In Bangladesh, novel coronavirus is mutating nearly twice the global average: study

The novel coronavirus is mutating “very fast” in Bangladesh, according to researchers.

Published : 6 Sept 2020, 08:45 PM
Updated : 6 Sept 2020, 09:03 PM

The rate of mutation of SARS-CoV-2 is 12.6 per sample in the country while the global average is 7.23 mutations per sample, the Bangladesh Council of Scientific and Industrial Research said.

The researchers published the findings at a press conference in Dhaka on Sunday after studying genome sequences of 263 samples.

“But the near double rate of mutation [than the global average] cannot be called concerning for public health. Virus mutates all the time. We need more research to find out how alarming the mutations are,” said Selim Khan, the head of BCSIR’s Genomic Research Lab.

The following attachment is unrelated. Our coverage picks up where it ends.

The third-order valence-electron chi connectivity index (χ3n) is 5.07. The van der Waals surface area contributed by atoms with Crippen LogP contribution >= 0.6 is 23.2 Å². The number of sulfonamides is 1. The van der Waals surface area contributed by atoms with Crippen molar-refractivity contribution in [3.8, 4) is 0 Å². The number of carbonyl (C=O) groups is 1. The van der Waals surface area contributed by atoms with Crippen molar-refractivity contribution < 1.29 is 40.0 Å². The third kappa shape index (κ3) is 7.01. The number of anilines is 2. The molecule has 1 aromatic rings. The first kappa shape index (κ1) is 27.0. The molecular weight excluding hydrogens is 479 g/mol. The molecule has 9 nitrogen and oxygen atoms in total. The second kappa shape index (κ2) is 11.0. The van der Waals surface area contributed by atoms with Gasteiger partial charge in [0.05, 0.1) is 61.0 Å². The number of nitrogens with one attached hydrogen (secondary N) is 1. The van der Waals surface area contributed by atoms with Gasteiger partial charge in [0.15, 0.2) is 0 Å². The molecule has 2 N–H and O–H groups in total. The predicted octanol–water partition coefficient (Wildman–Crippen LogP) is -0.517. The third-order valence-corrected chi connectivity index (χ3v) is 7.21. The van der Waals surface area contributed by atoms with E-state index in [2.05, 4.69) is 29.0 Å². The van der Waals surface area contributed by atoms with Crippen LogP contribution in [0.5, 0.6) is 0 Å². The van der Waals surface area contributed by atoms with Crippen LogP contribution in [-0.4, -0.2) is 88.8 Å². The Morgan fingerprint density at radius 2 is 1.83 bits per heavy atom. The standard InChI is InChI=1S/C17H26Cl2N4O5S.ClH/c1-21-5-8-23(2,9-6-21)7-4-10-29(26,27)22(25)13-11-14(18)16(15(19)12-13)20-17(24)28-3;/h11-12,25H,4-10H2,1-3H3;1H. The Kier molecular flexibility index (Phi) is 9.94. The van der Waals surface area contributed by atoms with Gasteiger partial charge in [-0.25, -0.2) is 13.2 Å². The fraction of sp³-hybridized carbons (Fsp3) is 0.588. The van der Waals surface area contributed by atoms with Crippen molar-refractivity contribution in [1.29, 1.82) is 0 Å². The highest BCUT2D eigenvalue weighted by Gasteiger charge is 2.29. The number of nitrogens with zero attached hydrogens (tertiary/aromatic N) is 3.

He also said out of 103 nucleotide mutation in the spike protein genes, 53 were replacements of non-synonymous amino acids, including five unique ones that could be found nowhere else in the world.

Scientists around the world are studying the virus closely in thousands of researches to better understand how to prevent infection or cure the disease as the pandemic has continued to rage.

Bangladesh has recorded 325,157 confirmed cases of COVID-19, the disease caused by the novel virus, with 4,479 fatalities.

Globally, more than 26.9 million people have been infected by the virus and over 880,000 have died.

Science and Technology Minister Yeafesh Osman, who was present at the news conference, said genome sequencing was important to develop vaccines.

“We won’t stop the research even if we get a vaccine, because the work may discover new diseases,” he said.

BCSIR Chairman Ali Aftab Sheikh said they found that all the samples were D614G strain, which is the most prevalent variant globally.

BCSIR has sent results of the study to 50 organisations, including China’s Sinovac Research and Development Company, Moderna of the US and the University of Oxford in the UK, which are working on developing coronavirus vaccines.

Toufique Imrose Khalidi
Editor-in-Chief and Publisher